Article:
NEW JERSEY – Congressman Josh Gottheimer (NJ-5) and Congresswoman Nicole Malliotakis (NY-11) announced the leadership for a new, bipartisan Congressional Anti-Congestion Tax Caucus to combat New York’s proposed Congestion Tax.
The Co-Chairs of the new bipartisan Congressional Anti-Congestion Tax Caucus will be Gottheimer, Malliotakis, and Mike Lawler (NY-17).
The Congestion Tax would cost Jersey and New York drivers up to $23 dollars a day — more than $5,000 a year — on top of the $17-a-day tolls for bridges and tunnels, to drive to work or visit New York City south of 60th Street. No revenue from the Congestion Tax goes to support NJ Transit, PATH, or New Jersey in any way, unlike the shared Port Authority tolls.
Gottheimer and Malliotakis today outlined three priorities and the start of an action plan for the bipartisan Congressional Anti-Congestion Tax Caucus:
- Environment: Studying the true impact the Congestion Tax will have on the environment, especially in the outer boroughs and suburbs.
- Economic Impact: Protecting drivers and communities from the economic impact of the Congestion Tax.
- Oversight: Conduct oversight of the MTA and audit the billions in federal assistance the MTA has already received.
Gottheimer and Malliotakis also announced the introduction of bipartisan legislation — the Make Transportation Authorities Accountable and Transparent Act — requiring the Office of Inspector General at the U.S. Department of Transportation to conduct a full audit of the MTA to see how it has spent billions in federal assistance over the past five years.
Gottheimer also called on MTA leadership to testify under oath before the House Committee on Transportation and Infrastructure to give Congress a full accounting of the billions of federal dollars they received during COVID and annually.
“We are here today to formally join forces — with members of Congress on both sides of the aisle and both sides of the Hudson — to fight back against the Congestion Tax — and get to the bottom of the MTA’s legendary mismanagement. The new bipartisan Congressional Anti-Congestion Tax Caucus will stand up for hard-working New Jersey and New York drivers who will soon face the MTA’s $23-dollar-a-day cash grabbing Congestion Tax,” said Gottheimer, Co-Chair of the bipartisan Congressional Anti-Congestion Tax Caucus. “It’s time MTA leadership came before the House Committee on Transportation and Infrastructure and gave Congress a full accounting, under oath, of the billions of federal dollars they received during COVID — not to mention the billions more they get every year. We can’t keep pouring dollars into an MTA black hole. There needs to be appropriate federal oversight and increased accountability for the MTA and their questionable uses of the billions in federal funds they’ve received. As that old Wendy’s ad said, where’s the beef? Where did all that money go?”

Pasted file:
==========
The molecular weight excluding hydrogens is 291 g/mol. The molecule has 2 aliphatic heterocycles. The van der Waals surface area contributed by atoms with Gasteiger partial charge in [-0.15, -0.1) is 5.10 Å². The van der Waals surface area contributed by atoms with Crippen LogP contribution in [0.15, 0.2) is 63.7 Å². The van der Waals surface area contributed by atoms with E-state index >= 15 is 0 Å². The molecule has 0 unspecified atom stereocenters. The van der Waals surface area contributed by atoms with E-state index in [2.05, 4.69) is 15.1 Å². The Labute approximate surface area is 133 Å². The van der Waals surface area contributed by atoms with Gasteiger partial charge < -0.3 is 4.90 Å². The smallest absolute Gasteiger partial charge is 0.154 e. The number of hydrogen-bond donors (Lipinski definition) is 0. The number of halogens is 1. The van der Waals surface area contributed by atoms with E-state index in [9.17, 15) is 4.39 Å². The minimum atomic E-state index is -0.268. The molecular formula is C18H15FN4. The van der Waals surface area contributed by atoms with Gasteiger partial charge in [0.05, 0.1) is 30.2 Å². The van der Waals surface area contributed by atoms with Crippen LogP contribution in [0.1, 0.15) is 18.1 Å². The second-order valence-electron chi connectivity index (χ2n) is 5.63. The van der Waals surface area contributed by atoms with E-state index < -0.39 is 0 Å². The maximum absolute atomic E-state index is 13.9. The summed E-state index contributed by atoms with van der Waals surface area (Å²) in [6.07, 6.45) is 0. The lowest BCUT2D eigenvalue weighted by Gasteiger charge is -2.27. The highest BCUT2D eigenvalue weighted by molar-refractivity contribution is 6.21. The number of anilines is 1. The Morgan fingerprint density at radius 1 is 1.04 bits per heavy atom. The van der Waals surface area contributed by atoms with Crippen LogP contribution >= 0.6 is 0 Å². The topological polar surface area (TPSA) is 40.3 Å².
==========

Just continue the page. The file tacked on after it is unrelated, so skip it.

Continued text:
“Studies have shown that Congestion Pricing would shift vehicle traffic from higher-income, more urbanized areas to lower-income, more vulnerable communities and in our case from Manhattan’s city center to the outer boroughs,” said Malliotakis, Co-Chair of the bipartisan Congressional Anti-Congestion Tax Caucus. “The fact that the MTA and the Federal Highway Administration are jamming through a flawed Environmental Assessment that failed to include Staten Island in its street-level analysis not only makes our government vulnerable to a lawsuit but further shows how politicized the program’s implementation has become. We’re announcing this caucus today to show officials from the city, state, and federal level that if they irresponsibly proceed with this scheme, there’s a unified, bipartisan effort in Congress working to stop it.”
“I’m proud to join Congressman Gottheimer and Congresswoman Malliotakis to form the Anti-Congestion Tax Caucus,” said Congressman Mike Lawler (NY-17), Co-Chair of the bipartisan Congressional Anti-Congestion Tax Caucus. “Governor Hochul and the MTA’s congestion pricing scheme is a regressive tax on commuters to New York City who have no reliable mass transit options. Before seeking more revenue, the MTA should work to get its house in order – especially on the runaway spending front. Any transit agency that spends more money on consultants than the actual boring of a tunnel has its priorities totally out of whack. I am hopeful that both the Governor and the MTA will see reason here and work with our bipartisan group to prevent this ridiculous scheme from ever going into effect.”
“I am happy to be part of this important bipartisan, bistate effort to push back against New York’s Congestion Pricing Program. This plan is deeply flawed, unfair, and represents yet another money-grab on New Jersey commuters’ wallets. We are drawing the line and sending a message that it is wrong for any level of government to pile more tolls and fees on the backs of commuters in the midst of an unprecedented affordability crisis in our region,” said Congressman Tom Kean, Jr. (NJ-7), member of the bipartisan Congressional Anti-Congestion Tax Caucus.